The remains of a boat are stranded on the side of a hospital following the 2011 tsunami in Japan.Fox News
This photo shows the ruins of the hospital's main entrance following the 2011 tsunami.Fox News
This photo shows the remains of the disaster center following the 2011 tsunami.Fox News
In March 2011, Mayor Jin Sato was seen as a hero when tsunamis ripped into Japan's shore following a massive earthquake.
Sato, mayor of the picturesque Minamisanriku fishing town, garnered the respect of victims’ families when he refused to head to higher ground on that fateful March 11.
But now Sato, who is accused of ordering his staff to stay at their post at an exposed disaster center, is facing criminal negligence charges.
The majority of the town was built on a flat plain on the coast, which is why it felt the full force of the wave. Videos of the approaching wave are available on the internet, though it seems more like a disaster movie than a deadly reality.
It is easy for visitors to see the devastation the tsunami caused, as well as how very little has changed in terms of rebuilding the town one year later.
The landscape is still dominated by foundations of houses after they were swept away, and the crumbled ruin of the main hospital that had been built not far from the shore.
The wrecked main entrance of the hospital still features a shrine to the dead. Hospital staff had tried to help patients to the top of the five-story building, but 74 did not make it on time.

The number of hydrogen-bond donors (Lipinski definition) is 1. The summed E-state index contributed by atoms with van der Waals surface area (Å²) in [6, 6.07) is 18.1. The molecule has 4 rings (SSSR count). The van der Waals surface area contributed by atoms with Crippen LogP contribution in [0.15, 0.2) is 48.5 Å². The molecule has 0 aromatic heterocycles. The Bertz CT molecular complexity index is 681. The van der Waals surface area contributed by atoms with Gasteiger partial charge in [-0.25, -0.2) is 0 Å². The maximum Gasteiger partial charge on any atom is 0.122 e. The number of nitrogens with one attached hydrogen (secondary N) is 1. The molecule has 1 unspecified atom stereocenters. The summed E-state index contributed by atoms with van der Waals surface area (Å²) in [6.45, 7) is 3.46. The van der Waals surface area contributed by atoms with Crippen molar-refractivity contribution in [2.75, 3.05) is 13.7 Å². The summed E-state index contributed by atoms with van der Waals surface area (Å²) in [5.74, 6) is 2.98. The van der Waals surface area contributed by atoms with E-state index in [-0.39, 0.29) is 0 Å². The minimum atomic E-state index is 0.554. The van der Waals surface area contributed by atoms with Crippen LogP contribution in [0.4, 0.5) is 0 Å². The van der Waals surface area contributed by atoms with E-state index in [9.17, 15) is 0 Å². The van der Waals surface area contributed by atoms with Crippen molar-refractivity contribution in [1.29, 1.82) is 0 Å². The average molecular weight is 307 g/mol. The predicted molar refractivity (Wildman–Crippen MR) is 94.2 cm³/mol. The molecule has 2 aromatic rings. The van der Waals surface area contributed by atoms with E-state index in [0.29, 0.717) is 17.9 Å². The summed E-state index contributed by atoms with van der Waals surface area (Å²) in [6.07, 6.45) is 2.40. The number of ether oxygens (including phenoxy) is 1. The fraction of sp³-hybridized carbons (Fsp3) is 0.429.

There is also a shrine to the unquestioned hero of the disaster, 24-year-old Miki Endo.
Endo kept at her post at the disaster prevention center in the middle of the town warning people of the danger approaching through the community broadcast system until the wave struck.
There is no doubt Endo's bravery saved many lives as footage from that day shows people still struggling to escape the tsunami as it hurtled down the streets.
Endo's body was never found.
While she was broadcasting her warning, Sato was nearby in the building. He also didn't leave his post but families of the 41 public officials who died there say their deaths could have been prevented if Sato had ordered his staff to evacuate in time.
Relatives claim the staff was pressured by Sato to stay there.
As the tsunami wave approached Sato, and those that could, climbed onto the roof of the three-story building and clung onto railings as the wave swept completely over the disaster center.
Sato and nine other officials survived, but those on the lower floors, including Endo, perished.
The area is so flat and the coastal valley so open, that it is obvious the people in the building could see the 50-ft. wave approaching minutes ahead of time.
As you walk around the crumbled wreck of the building now your mind screams out for those people to leave and run to higher ground which is only about five minutes away if you sprinted.
No decision has yet been made yet over what to do with the remains of the building.
Many want it to remain as a memorial.
Sato is also facing criticism for the positioning of the emergency headquarters in a low-lying position in the center of town and near a river.
It is noticeable that any building on the hills above the valley including the main government building were untouched by the tsunami.
Sato had extremely difficult choices to make on the day of the tsunami and in Japanese culture it's usual that the boss leads and others follow.
If he had died on that day then he would be seen as a hero but now it seems he will have to face the consequences of his actions.